This village has a mystery in its history, linked most famously to the local minister, Reverend Robert Kirk. In 1691, Kirk wrote a popular book called The Secret Commonwealth of Elves, Fauns and Fairies. It is said that the fairies were furious that their secrets had been revealed, and took their revenge by stealing Kirk’s soul one dark night on Doon Hill. He was found dead on the mound, dressed in his nightgown, and appeared to have had a heart attack.
If you walk to the top of Doon Hill, you’ll see a single Scots pine amongst the oaks. Legend says that Kirk’s soul is imprisoned in the tree, while others believe it marks the entrance to the fairies’ underworld.
Aberfoyle’s industrial past
In medieval times, Aberfoyle was a centre of iron ore production. Local timber was used to make charcoal to fuel the iron ore ‘bloomeries’ and an ironworks was established here in the 1720s. By the 19th century, the slate quarries on nearby Craigmore were the major industry here, and were still operating until the 1950s.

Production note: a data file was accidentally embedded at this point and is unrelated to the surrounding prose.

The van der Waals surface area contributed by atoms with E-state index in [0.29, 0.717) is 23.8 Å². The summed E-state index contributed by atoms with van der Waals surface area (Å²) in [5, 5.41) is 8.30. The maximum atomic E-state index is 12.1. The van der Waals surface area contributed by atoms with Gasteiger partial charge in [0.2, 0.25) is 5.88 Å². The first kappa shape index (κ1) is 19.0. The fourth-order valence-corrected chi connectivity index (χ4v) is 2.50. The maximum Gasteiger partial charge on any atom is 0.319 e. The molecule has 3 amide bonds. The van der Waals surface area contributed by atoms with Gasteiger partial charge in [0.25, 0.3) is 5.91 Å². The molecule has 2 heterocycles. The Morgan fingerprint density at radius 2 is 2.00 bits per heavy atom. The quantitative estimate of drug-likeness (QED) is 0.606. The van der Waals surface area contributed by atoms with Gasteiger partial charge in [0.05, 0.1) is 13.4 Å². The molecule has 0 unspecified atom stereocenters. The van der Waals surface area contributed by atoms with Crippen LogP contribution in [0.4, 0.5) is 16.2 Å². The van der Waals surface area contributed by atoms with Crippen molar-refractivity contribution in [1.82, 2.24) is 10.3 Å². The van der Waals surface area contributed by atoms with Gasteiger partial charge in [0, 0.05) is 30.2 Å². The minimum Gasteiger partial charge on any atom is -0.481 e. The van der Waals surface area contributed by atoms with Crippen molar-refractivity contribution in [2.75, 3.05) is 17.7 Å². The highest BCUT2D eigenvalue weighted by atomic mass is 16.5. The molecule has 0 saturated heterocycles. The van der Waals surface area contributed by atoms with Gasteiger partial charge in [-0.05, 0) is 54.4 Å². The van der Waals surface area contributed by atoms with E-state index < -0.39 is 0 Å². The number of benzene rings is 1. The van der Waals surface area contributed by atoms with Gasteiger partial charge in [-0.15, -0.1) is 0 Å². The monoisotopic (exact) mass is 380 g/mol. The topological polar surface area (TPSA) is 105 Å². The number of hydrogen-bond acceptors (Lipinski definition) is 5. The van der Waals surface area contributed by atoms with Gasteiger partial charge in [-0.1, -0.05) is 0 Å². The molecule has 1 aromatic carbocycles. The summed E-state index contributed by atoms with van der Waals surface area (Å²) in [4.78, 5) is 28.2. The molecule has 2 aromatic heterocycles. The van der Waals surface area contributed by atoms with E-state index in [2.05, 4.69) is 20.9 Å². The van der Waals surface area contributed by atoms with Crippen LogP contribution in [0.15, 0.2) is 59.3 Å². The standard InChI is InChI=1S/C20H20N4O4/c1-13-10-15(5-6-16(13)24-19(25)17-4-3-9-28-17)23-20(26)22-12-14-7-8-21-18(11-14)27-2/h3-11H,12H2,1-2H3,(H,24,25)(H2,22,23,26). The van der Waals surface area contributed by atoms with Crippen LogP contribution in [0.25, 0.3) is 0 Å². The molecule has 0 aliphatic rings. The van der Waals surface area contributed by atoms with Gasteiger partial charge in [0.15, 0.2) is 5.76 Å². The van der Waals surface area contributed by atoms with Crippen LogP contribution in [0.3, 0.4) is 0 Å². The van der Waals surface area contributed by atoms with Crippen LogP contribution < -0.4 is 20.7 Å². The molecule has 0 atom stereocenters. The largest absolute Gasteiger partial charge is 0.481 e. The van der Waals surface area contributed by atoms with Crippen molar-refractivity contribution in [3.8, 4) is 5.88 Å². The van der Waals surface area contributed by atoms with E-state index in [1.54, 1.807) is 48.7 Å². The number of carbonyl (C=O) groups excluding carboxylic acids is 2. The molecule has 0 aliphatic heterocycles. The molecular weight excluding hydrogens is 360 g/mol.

The railway arrived in 1882, linking the village to Glasgow. Although the line finally closed in the 1950s, its route now provides a scenic trail beside the River Forth – perfect for walking and cycling.
The Duke’s Pass
The public road that winds out of Aberfoyle to Loch Katrine is known as The Duke's Pass. This popular route, regarded as one of Britain's best drives, leads you through some of the most scenic parts of the Trossachs landscape. The road was originally built in the 19th century by the Duke of Montrose to improve access to his estate, and was later upgraded to accommodate the Victorian tourists drawn to the area after the publication of Sir Walter Scott's epic poem 'The Lady of the Lake', celebrating the beauty of Loch Katrine.